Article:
Although he has never made a big deal out of his sexual orientation, Darling has been out since he was 18. It wasn’t an easy admission. His parents sent him to psychological counseling in order to “fix” him, and his brother Ryan joined anti-gay organizations while at college. His brother continues to oppose LGBT rights as a leader in the ultra-conservative Heritage Foundation. In 1995 there were protests against homosexuals participating in Boston’s Veterans Day Parade, and Darling’s father, an attorney, represented the Irish American War Veterans against Boston’s LGBT community. Disheartened, Darling left the sport for a while to attend college in NYC but dropped out due to lack of support from his parents.
He eventually found his way back to racing cars. He began his amateur racing career in 2002, becoming the 2005 NASCAR Grand Am champion in his division. In 2007 he turned pro when he landed a job at Ferrari. Although NASCAR is the largest and fastest growing sport in the country, it isn’t exactly known for the progressive attitude of the drivers or the fans, so being a gay driver was a serious strike against him. In an interview Darling said, "It’s a good old boy network and the last couple of years it’s been tough to get cars and sponsors. I’m hoping that by telling my story, some folks in the gay community will step up and support my team." It takes upwards of a million dollars a year to support a car, driver and a technical team, so Darling has had to take the year off from racing for lack of funding.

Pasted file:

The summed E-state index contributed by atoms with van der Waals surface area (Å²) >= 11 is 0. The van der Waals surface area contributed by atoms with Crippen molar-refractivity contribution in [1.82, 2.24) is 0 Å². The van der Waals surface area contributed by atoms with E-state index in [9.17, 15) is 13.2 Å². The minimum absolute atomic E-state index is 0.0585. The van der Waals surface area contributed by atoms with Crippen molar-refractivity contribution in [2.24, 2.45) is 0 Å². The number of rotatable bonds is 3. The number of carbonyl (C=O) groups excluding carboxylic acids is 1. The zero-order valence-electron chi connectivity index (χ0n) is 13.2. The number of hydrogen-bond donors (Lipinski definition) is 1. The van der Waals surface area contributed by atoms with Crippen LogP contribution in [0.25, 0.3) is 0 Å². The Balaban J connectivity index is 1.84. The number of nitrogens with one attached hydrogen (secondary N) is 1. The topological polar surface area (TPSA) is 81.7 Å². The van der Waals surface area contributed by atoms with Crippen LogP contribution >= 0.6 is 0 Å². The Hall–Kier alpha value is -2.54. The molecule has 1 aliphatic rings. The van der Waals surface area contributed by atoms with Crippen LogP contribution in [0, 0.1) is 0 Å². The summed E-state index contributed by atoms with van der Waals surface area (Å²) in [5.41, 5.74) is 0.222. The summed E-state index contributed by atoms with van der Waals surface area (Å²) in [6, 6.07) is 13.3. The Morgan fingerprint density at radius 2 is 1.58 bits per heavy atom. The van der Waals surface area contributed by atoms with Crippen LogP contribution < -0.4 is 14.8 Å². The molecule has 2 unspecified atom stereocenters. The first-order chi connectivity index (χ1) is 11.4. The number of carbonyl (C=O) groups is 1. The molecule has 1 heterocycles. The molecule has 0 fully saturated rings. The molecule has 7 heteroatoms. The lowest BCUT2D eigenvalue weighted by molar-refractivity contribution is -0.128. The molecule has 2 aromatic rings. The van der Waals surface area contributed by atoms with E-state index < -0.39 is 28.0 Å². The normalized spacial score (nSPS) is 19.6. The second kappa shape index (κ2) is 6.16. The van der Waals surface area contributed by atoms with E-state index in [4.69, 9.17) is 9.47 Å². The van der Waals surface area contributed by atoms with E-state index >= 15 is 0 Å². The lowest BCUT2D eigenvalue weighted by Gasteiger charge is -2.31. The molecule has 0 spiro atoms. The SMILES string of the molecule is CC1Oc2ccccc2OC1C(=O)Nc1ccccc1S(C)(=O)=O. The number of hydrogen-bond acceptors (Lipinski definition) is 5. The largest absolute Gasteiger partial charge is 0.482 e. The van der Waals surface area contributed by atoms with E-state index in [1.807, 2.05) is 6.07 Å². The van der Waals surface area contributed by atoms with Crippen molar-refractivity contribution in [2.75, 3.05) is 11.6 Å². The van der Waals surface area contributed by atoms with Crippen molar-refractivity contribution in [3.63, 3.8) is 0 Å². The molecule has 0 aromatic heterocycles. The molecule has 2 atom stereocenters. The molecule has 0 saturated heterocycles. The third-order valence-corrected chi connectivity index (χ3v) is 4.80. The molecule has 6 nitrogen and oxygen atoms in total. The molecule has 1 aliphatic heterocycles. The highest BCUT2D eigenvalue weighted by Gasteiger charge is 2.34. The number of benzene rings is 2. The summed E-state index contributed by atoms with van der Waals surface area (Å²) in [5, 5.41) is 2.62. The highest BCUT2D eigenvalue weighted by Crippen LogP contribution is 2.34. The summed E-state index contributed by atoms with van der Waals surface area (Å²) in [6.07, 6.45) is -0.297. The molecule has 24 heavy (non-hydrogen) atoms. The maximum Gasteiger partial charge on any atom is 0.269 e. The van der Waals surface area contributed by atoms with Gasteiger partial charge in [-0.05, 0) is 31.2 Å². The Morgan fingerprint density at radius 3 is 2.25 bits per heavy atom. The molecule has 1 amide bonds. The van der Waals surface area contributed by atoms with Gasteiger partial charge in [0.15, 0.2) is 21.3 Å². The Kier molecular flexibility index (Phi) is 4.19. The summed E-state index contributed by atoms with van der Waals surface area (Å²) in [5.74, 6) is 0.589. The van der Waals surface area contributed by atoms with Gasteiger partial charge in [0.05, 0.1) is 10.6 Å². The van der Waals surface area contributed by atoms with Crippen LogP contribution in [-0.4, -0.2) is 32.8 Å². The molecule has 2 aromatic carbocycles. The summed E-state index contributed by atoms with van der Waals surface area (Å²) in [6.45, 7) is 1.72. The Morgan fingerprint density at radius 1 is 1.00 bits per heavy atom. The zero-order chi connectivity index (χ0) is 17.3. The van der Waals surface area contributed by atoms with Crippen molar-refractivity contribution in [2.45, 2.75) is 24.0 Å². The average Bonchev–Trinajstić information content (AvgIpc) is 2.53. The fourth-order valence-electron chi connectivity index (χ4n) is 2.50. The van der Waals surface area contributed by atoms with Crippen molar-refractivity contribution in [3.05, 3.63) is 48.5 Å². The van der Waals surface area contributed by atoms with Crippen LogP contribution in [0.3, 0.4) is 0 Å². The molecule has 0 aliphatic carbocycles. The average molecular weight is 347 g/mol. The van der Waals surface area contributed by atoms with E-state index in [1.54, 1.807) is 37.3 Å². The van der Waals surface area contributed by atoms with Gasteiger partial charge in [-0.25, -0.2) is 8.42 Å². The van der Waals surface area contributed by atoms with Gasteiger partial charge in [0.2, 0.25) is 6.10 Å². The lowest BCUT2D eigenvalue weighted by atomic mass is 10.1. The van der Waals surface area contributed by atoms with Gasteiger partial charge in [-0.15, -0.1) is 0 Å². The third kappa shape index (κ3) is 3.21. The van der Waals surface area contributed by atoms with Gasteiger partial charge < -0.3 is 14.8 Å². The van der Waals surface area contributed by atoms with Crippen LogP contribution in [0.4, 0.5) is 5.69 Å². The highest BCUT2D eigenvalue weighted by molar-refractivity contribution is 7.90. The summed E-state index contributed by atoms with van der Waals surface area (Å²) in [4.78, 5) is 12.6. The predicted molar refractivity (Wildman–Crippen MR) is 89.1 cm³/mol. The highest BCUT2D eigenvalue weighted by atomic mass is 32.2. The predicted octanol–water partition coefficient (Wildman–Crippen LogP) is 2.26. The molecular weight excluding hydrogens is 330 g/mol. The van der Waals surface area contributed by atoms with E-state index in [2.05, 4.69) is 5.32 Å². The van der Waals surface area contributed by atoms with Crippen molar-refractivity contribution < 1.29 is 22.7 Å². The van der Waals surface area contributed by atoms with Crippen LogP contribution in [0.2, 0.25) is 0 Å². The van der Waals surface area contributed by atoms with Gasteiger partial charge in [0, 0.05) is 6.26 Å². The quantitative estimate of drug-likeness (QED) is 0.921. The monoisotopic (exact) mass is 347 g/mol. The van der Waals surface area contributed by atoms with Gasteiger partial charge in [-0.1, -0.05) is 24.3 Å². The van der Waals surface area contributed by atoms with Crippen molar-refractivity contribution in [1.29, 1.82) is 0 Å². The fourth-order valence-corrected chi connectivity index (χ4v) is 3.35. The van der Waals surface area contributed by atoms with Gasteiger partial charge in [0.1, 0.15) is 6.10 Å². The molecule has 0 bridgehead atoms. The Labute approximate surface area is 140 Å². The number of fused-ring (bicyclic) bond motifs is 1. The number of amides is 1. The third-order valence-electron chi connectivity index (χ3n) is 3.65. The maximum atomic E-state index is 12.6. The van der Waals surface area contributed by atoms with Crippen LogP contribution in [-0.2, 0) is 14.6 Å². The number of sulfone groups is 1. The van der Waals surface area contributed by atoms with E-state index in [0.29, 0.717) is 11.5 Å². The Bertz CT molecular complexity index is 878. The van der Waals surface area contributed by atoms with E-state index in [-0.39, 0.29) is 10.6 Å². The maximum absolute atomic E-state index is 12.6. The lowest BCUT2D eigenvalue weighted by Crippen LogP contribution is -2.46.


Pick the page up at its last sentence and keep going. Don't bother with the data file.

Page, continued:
Darling Races in Grand Am Road Racing (owned by NASCAR), which uses a track with many curves and banks. A Grand Am race can last as long as 24 hours, with multiple drivers taking shifts in one car during these endurance races. The cars themselves are stock cars which have been modified within certain rules.
Despite the challenges he faces, Darling continues to do what he loves and perhaps makes a difference in the lives of people who may not have any other LGBT role models. It’s possible that kids who grow up in NASCAR-loving families may not have access to cable networks like LOGO. He’s aware of the impact he may have as a role model for LGBT kids and teens, and that’s why The Trevor Project, a suicide prevention organization targeting LGBT youth, has become one of his sponsors.
Darling has been featured in many newspapers and magazines, chief among them Out Magazine, The Advocate, The Miami Herald and Auto Week. Click the following link to visit his personal web site:
But I digress, gentlemen. Back to the tan lines: